Commercial insurers haven't enough capacity for aviation
A permanent aviation pool must be established, the head of aviation power Global Aerospace Underwriting Managers (Gaum) has warned.
Gaum group chief executive Tony Medniuk was speaking at the International Underwriting Association (IUA) annual general meeting last week.
Medniuk said there was not enough capacity in the aviation market to allow the government to disregard the idea of a permanent pool arrangement.
Last week, the UK government extended its Troika aviation cover scheme, due to finish on 30 June, until the end of August.
However, it made the conditions for cover more stringent, raising the commercial element to £100m, saying that enough commercial cover was available.
Despite the troubles with aviation cover, the UK government has been careful not to become to closely involved.
Yet Medniuk said some kind of intervention must continue. "Airlines don't feel that commercial insurers alone can cover that level of damage," he said.
"The commercial market has the resources to cover the primary layer, but a pool is needed after that."
Medniuk said the level of damages that could arise from the use of a plane in an act of terrorism had still not been ascertained.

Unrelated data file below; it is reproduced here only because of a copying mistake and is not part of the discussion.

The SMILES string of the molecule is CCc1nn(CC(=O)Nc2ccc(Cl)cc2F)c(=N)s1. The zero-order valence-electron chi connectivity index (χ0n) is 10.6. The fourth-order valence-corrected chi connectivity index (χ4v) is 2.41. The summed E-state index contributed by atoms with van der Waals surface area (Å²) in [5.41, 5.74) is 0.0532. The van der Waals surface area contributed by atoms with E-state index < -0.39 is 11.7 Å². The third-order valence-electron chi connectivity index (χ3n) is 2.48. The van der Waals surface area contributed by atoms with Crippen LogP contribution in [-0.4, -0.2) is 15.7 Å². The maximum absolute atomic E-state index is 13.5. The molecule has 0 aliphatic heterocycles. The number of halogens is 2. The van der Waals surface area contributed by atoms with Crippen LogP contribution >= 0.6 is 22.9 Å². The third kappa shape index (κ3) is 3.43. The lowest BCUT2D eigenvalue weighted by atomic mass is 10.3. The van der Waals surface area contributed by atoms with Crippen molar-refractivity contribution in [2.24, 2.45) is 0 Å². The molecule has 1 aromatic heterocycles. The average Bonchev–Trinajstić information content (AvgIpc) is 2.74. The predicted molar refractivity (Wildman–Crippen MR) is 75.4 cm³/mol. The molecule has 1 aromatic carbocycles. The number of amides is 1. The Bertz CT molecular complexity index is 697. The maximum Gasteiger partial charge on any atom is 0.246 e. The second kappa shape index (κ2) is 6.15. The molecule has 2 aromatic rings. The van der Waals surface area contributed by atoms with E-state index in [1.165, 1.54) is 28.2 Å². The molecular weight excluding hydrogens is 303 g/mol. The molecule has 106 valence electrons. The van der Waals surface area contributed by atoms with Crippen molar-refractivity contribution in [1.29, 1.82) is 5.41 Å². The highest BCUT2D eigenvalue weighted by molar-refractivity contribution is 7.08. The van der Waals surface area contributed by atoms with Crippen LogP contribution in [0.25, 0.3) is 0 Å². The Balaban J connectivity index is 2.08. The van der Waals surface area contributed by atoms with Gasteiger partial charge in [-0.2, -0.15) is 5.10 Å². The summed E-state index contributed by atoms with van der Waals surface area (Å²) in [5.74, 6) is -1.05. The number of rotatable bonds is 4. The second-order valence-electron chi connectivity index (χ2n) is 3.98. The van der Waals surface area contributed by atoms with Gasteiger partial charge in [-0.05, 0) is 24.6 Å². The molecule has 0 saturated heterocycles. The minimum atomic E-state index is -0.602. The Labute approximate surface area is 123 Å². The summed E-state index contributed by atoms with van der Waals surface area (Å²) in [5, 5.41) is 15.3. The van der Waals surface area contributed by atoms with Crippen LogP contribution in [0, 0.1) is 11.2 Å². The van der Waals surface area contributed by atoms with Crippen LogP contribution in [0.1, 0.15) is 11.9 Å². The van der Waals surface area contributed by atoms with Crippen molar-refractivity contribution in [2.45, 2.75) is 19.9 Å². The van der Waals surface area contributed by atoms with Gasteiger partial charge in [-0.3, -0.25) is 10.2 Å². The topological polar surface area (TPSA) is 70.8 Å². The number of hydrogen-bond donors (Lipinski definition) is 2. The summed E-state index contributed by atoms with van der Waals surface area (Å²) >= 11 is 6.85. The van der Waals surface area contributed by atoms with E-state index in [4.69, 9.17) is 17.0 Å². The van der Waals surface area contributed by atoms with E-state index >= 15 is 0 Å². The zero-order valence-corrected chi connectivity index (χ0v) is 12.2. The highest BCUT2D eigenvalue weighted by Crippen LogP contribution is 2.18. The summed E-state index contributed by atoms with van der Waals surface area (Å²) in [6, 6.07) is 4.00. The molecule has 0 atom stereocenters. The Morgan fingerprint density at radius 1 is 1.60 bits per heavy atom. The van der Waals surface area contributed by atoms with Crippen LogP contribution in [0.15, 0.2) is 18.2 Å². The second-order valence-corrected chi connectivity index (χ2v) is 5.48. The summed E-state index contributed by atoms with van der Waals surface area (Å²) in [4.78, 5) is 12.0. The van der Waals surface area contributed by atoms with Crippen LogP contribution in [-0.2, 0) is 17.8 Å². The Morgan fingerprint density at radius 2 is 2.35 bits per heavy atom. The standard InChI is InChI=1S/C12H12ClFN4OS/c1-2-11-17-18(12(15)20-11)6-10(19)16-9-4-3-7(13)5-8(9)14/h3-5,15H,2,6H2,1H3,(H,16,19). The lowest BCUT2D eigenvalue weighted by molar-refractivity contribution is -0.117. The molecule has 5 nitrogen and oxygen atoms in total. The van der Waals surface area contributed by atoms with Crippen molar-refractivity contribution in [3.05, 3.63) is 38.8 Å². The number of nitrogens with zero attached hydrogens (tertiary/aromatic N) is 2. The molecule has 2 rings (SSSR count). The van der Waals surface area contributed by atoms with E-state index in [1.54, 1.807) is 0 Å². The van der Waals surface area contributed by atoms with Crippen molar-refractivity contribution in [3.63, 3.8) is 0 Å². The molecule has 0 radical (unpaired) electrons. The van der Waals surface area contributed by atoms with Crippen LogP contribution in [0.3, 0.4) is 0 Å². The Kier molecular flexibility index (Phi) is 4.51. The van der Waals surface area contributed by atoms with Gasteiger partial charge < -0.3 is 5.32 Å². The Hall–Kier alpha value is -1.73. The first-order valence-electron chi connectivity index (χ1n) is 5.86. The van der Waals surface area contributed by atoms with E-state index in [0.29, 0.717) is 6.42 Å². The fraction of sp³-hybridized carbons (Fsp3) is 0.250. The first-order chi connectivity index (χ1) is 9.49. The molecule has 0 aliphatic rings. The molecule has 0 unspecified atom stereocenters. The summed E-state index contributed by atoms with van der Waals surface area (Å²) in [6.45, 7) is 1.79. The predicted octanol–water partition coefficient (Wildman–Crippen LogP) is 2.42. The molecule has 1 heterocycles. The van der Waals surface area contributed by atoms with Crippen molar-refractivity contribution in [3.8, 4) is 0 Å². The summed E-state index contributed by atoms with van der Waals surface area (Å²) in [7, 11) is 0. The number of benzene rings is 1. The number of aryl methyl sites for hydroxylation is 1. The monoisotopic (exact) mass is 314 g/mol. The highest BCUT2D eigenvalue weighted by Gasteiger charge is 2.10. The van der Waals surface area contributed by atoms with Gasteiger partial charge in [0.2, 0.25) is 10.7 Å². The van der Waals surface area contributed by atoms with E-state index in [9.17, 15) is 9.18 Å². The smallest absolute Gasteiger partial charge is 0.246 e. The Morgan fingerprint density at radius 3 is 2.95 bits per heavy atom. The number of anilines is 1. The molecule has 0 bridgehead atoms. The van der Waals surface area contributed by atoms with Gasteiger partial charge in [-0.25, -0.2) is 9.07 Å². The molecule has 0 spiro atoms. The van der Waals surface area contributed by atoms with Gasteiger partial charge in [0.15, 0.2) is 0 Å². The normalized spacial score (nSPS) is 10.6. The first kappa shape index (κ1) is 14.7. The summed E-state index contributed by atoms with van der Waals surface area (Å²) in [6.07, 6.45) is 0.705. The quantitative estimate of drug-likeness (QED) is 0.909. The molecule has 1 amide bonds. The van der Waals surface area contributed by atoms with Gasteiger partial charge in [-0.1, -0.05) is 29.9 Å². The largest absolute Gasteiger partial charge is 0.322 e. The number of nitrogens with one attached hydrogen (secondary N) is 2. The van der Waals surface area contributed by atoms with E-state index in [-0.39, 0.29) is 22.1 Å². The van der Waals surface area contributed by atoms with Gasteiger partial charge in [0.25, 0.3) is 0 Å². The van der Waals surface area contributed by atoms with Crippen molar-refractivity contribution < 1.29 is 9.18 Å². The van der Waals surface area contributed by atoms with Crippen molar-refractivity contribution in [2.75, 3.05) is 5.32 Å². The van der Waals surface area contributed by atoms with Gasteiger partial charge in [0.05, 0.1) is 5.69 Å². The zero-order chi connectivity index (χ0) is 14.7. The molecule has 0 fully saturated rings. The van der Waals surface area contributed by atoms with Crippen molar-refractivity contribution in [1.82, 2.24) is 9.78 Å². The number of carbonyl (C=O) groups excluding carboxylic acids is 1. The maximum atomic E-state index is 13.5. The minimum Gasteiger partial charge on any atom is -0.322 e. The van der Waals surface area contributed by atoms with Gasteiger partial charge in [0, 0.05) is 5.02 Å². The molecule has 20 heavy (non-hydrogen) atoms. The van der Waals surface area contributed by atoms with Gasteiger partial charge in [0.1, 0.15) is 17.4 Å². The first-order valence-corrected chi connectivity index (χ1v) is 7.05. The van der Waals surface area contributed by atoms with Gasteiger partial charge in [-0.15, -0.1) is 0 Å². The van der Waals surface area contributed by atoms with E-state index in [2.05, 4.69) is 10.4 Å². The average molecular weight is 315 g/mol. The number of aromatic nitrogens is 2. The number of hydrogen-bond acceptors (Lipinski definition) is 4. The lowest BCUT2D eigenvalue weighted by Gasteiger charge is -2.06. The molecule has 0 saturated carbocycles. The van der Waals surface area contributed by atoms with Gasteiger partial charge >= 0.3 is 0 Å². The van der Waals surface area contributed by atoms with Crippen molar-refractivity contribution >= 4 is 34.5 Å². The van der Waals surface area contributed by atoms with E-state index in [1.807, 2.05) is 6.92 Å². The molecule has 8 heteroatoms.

Meanwhile, this week Sweden cut its aviation terror guarantee, saying airline companies would have to make their own decision about how and where they find cover.
The EU is still considering setting up a Europe-wide mutual for aviation risks.
A number of insurers will carry the cost of the cargo lost in the plane crash over Germany on Monday night.
DHL's Boeing 757 cargo plane collided in mid-air with a Russian charter flight. The cargo plane was carrying a shipment of letters, packages and parcels from the Middle East, south-east Europe and Italy to DHL's headquarters in Brussels.
Every item in the cargo was insured by DHL to the value of $100, unless customers had requested higher cover.
A DHL spokeswoman said it had a number of insurers on its panel.